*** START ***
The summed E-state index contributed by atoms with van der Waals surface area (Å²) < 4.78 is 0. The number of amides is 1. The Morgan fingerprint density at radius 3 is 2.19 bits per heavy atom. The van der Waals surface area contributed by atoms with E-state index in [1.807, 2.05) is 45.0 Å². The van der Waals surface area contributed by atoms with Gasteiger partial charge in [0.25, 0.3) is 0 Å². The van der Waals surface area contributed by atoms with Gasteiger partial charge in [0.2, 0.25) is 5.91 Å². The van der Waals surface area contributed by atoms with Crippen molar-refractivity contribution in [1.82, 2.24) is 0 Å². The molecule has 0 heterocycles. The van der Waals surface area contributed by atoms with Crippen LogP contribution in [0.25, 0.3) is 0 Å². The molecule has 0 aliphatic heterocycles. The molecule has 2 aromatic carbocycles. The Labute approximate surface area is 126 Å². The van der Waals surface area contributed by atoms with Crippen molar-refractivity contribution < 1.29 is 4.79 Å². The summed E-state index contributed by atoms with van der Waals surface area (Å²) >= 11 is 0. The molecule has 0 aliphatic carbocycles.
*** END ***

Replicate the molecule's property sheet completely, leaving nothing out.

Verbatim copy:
The summed E-state index contributed by atoms with van der Waals surface area (Å²) < 4.78 is 0. The number of amides is 1. The Morgan fingerprint density at radius 3 is 2.19 bits per heavy atom. The van der Waals surface area contributed by atoms with E-state index in [1.807, 2.05) is 45.0 Å². The van der Waals surface area contributed by atoms with Gasteiger partial charge in [0.25, 0.3) is 0 Å². The van der Waals surface area contributed by atoms with Gasteiger partial charge in [0.2, 0.25) is 5.91 Å². The van der Waals surface area contributed by atoms with Crippen molar-refractivity contribution in [1.82, 2.24) is 0 Å². The molecule has 0 heterocycles. The van der Waals surface area contributed by atoms with Crippen LogP contribution in [0.25, 0.3) is 0 Å². The molecule has 0 aliphatic heterocycles. The molecule has 2 aromatic carbocycles. The Labute approximate surface area is 126 Å². The van der Waals surface area contributed by atoms with Crippen molar-refractivity contribution < 1.29 is 4.79 Å². The summed E-state index contributed by atoms with van der Waals surface area (Å²) >= 11 is 0. The molecule has 0 aliphatic carbocycles.